In the past, Russia has reportedly violated New START a number of times. The Russian KH-101, a 5,000-km range air-launched cruise missile (ALCM), which is supposed to be conventional only, has nuclear capabilities. This is problematic because under New START, any aircraft that launches a nuclear-capable ALCM of over 600 km range becomes accountable as a heavy bomber. Colonel-General Alexander Zelin of the Russian Air Force stated that the Su-34 strike fighter would be given long-range missiles. Outfitting one of these planes with nuclear-capable long-range missiles would turn all Su-34s into heavy bombers under New START. This would dramatically increase the amount of delivery vehicles Russia must destroy in order to comply with the agreement. In addition, it is clear that Russia has no intention of declaring the Su-34 a heavy bomber. Russia has also increased the number of deployed strategic nuclear warheads to about 185 above the treaty limit.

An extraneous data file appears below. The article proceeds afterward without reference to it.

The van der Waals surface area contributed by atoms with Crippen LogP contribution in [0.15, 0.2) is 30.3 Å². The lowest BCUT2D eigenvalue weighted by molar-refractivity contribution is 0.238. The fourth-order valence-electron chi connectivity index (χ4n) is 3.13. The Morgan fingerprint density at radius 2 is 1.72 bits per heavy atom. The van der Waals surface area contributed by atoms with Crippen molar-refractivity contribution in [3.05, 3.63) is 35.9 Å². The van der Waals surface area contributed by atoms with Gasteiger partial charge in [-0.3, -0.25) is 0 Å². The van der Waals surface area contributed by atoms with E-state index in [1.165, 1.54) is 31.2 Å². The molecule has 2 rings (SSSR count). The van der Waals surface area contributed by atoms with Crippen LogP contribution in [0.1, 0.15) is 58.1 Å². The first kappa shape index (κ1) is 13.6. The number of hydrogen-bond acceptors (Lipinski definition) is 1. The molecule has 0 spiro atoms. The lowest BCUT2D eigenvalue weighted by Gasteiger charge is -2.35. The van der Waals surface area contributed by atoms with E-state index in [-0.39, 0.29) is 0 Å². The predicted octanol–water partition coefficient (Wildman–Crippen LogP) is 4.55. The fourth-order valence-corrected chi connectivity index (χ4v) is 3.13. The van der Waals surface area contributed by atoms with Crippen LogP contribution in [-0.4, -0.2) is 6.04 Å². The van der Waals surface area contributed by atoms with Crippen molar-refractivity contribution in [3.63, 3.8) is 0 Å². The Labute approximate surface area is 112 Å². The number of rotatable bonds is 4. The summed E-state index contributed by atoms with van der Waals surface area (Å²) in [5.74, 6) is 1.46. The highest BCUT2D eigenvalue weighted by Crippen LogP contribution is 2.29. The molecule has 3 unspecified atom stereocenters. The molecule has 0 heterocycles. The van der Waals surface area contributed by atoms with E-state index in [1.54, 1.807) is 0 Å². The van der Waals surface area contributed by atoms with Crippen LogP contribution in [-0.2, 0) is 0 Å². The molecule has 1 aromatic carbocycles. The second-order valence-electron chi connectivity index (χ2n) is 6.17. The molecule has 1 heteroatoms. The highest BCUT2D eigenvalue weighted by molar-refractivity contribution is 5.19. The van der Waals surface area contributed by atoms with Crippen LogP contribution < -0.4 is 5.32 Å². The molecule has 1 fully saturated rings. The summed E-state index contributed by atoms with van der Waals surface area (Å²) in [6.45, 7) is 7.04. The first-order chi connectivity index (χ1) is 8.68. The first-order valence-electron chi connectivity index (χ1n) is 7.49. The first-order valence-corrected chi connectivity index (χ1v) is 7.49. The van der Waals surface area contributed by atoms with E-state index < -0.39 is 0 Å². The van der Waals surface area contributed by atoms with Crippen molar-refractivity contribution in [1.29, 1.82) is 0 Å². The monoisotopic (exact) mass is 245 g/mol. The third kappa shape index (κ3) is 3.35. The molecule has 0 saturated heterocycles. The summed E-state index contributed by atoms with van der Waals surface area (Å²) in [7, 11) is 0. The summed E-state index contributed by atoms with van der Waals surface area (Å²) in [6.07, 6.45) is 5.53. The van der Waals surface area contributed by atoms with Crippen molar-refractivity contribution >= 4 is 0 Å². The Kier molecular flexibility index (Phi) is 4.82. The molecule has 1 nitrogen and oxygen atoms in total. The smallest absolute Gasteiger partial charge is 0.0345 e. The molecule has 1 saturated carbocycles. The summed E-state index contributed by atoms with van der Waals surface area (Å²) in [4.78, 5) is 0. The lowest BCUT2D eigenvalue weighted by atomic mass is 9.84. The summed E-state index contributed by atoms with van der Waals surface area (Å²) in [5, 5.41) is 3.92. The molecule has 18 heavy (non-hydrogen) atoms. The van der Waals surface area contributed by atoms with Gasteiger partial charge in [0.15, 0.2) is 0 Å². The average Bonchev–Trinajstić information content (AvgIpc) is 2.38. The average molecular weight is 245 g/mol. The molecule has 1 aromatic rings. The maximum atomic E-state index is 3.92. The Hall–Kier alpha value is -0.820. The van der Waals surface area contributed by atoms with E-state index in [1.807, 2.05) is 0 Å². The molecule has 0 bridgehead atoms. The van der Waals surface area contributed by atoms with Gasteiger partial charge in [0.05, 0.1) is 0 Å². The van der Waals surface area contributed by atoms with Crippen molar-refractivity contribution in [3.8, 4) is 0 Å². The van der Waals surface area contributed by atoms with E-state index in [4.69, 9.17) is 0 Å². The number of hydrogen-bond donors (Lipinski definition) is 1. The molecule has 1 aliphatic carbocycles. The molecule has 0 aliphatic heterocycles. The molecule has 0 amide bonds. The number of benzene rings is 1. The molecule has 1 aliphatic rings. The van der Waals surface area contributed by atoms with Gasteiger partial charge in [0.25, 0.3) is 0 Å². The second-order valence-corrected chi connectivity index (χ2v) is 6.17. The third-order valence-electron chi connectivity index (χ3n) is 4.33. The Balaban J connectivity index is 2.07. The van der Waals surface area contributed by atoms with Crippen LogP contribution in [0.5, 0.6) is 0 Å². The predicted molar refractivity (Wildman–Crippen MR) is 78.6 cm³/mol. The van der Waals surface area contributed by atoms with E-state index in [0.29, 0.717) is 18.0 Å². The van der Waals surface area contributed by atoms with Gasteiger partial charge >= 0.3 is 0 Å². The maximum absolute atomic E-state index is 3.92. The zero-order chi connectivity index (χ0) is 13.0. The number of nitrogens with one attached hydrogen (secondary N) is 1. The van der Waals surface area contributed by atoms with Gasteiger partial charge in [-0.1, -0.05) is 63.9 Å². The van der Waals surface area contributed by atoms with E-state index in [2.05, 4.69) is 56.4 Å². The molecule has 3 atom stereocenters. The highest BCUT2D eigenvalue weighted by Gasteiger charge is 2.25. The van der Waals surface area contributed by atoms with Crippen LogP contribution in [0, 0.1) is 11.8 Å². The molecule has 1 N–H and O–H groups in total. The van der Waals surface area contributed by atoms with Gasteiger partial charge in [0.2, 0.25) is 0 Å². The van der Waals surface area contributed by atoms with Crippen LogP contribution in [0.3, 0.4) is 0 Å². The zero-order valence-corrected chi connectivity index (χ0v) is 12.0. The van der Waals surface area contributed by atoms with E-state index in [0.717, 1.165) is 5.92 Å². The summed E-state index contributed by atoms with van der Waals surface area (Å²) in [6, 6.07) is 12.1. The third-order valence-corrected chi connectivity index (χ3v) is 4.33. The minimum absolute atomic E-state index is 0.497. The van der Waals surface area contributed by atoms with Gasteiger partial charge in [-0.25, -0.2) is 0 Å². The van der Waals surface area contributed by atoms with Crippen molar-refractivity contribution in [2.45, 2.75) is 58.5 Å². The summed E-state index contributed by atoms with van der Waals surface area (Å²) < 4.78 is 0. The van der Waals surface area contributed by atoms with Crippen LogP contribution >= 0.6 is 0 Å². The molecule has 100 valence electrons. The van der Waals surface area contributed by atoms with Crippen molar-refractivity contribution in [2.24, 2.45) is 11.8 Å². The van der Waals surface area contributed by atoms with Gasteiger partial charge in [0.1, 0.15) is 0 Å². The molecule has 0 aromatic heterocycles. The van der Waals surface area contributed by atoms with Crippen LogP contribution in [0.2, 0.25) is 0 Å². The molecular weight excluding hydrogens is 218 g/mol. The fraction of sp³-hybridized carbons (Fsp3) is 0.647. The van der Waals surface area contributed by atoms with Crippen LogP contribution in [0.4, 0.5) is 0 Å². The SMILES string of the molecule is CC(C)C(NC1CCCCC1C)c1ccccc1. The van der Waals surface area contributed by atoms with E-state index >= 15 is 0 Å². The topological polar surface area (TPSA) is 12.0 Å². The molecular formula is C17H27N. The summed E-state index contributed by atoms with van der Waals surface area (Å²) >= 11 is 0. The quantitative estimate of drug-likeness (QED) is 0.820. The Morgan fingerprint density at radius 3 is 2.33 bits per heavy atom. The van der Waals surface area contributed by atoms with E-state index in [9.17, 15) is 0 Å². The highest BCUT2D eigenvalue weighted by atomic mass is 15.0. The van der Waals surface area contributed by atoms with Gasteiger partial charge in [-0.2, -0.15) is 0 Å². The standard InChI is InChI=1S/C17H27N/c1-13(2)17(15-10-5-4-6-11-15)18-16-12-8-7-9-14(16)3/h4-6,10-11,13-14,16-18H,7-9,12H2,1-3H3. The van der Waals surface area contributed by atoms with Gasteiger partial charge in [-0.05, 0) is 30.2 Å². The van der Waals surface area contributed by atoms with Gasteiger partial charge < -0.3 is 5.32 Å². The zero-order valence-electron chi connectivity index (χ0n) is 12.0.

On June 22, the dialogue between the United States and Russia came up empty without an agreement to extend the New Strategic Arms Reduction Treaty (New START). Special Envoy for Arms Control Marshall Billingslea said the United States will be “leaving all options available” regarding the treaty. In addition, there is a willingness to extend the agreement under select circumstances which includes progress toward a trilateral agreement with China. China, however, refused to attend trilateral talks with Russia and bilateral talks with the United States. Billingslea stated that the United States will proceed without China, returning to an outdated bilateral agreement, as the Trump administration referred to the New START.
In a recent statement released by Fu Cong, head of the Chinese Foreign Ministry’s arms control department, China would be “happy” to participate in trilateral talks if the United States is ready to decrease its amount of nuclear weapons to that of the Chinese (about 320 nuclear weapons). While this is a ridiculous prerequisite on China’s end, the Trump administration has yet to submit a concrete proposal for what a trilateral agreement would look like and is running out of time unless President Trump is reelected. However, an increased urgency due to the upcoming election coupled with pressure from the U.S. will likely not change China’s view on joining the talks.